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A White Church

The road rises and falls on its way to a white church in a field of green.

It is an old church with a belfry and no bell, and the slender windows reach to the sky.

There are two great doors, heavenly blue, the paint falling, and locked.

The secrets are kept.

I cannot feel the sheen of the pews, or look for peace through leaded windows,

Stand before the altar and weep for my sins and losses, or feel the imprint of The Bible black.

So I stand on the kept lawn in pale winter sunlight and watch as the light moves;

Read the dates on the stones in the churchyard and touch the lichen and wonder why, here

There are just nine graves, angled to the south where the huddled sheep are preparing for winter’s cold;

Where there are belts of pines and tall oaks and the roll of the sea and the bones of a man from Kent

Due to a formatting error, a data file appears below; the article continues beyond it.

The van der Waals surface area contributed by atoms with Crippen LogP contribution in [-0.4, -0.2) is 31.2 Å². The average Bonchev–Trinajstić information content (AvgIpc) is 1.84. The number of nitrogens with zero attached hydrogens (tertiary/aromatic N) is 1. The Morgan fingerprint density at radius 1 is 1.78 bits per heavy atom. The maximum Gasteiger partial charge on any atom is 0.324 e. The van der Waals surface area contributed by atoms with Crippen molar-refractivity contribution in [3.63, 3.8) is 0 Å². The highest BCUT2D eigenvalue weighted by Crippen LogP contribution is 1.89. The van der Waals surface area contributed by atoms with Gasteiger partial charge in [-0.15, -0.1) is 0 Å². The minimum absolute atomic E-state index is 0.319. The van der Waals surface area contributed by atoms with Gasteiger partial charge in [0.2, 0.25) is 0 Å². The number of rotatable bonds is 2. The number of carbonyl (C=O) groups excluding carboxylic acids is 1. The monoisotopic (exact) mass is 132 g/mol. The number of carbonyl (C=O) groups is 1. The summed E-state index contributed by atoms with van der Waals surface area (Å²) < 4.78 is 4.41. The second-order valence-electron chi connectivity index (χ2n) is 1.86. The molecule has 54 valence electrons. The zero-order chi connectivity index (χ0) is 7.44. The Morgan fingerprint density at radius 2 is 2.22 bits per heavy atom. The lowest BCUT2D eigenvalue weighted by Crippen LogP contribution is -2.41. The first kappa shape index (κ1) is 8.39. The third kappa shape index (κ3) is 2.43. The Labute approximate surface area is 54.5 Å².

4 thoughts to “A White Church”

  1. i’m booked for Christchurch this xmas for a few days, but southland too far i think (my 1st time in the south I). In London i lived at 3 consecutive houses that looked out onto a graveyard at the back (tho 2 of the houses were on same street). so i spent lots of time as a child looking out at the tombstones & went there to play – as a young adult too.

  2. yes, as Peter says. I confess a particular fondness for grave yards – i’m having to suppress that because they keep cropping up in my poems! Such a wistful thing – reading the inscriptions on a cold sunny day. Love it – esp last 3 stanzas

  3. Photo of the moment in winter sun, how sonorous is that last couplet, the ‘ringing’ between the sounds in it, ending with those ‘bones of a man from Kent’. Was just up the local cemetery this morning reading such a headstone!

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